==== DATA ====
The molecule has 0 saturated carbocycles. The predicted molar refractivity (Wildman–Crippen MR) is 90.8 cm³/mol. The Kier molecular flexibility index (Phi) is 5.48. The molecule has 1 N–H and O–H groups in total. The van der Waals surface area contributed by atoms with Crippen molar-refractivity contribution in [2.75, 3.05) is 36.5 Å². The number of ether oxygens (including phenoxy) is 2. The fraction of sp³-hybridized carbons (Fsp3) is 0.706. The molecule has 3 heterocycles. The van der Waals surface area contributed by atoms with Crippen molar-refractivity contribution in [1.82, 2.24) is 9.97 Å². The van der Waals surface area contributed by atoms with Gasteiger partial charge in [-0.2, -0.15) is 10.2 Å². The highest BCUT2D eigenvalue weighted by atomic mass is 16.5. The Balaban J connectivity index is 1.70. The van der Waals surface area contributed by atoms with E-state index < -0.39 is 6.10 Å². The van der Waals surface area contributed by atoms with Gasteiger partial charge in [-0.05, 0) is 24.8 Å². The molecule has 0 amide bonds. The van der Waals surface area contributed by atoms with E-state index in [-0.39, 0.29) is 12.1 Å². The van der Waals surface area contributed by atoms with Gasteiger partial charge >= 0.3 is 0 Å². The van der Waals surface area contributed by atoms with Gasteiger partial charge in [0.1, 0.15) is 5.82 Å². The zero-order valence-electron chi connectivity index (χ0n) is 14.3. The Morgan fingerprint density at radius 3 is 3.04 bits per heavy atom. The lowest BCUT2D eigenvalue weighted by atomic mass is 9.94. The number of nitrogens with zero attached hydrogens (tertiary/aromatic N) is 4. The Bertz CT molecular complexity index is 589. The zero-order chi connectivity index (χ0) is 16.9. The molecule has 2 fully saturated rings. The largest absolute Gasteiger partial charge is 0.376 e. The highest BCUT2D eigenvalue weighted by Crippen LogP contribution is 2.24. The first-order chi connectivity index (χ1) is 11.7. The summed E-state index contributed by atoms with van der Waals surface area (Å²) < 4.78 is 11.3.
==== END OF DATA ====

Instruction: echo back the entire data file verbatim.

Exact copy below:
The molecule has 0 saturated carbocycles. The predicted molar refractivity (Wildman–Crippen MR) is 90.8 cm³/mol. The Kier molecular flexibility index (Phi) is 5.48. The molecule has 1 N–H and O–H groups in total. The van der Waals surface area contributed by atoms with Crippen molar-refractivity contribution in [2.75, 3.05) is 36.5 Å². The number of ether oxygens (including phenoxy) is 2. The fraction of sp³-hybridized carbons (Fsp3) is 0.706. The molecule has 3 heterocycles. The van der Waals surface area contributed by atoms with Crippen molar-refractivity contribution in [1.82, 2.24) is 9.97 Å². The van der Waals surface area contributed by atoms with Gasteiger partial charge in [-0.2, -0.15) is 10.2 Å². The highest BCUT2D eigenvalue weighted by atomic mass is 16.5. The Balaban J connectivity index is 1.70. The van der Waals surface area contributed by atoms with E-state index < -0.39 is 6.10 Å². The van der Waals surface area contributed by atoms with Gasteiger partial charge in [-0.05, 0) is 24.8 Å². The molecule has 0 amide bonds. The van der Waals surface area contributed by atoms with E-state index in [-0.39, 0.29) is 12.1 Å². The van der Waals surface area contributed by atoms with Gasteiger partial charge >= 0.3 is 0 Å². The van der Waals surface area contributed by atoms with Gasteiger partial charge in [0.1, 0.15) is 5.82 Å². The zero-order valence-electron chi connectivity index (χ0n) is 14.3. The Morgan fingerprint density at radius 3 is 3.04 bits per heavy atom. The lowest BCUT2D eigenvalue weighted by atomic mass is 9.94. The number of nitrogens with zero attached hydrogens (tertiary/aromatic N) is 4. The Bertz CT molecular complexity index is 589. The zero-order chi connectivity index (χ0) is 16.9. The molecule has 2 fully saturated rings. The largest absolute Gasteiger partial charge is 0.376 e. The highest BCUT2D eigenvalue weighted by Crippen LogP contribution is 2.24. The first-order chi connectivity index (χ1) is 11.7. The summed E-state index contributed by atoms with van der Waals surface area (Å²) < 4.78 is 11.3.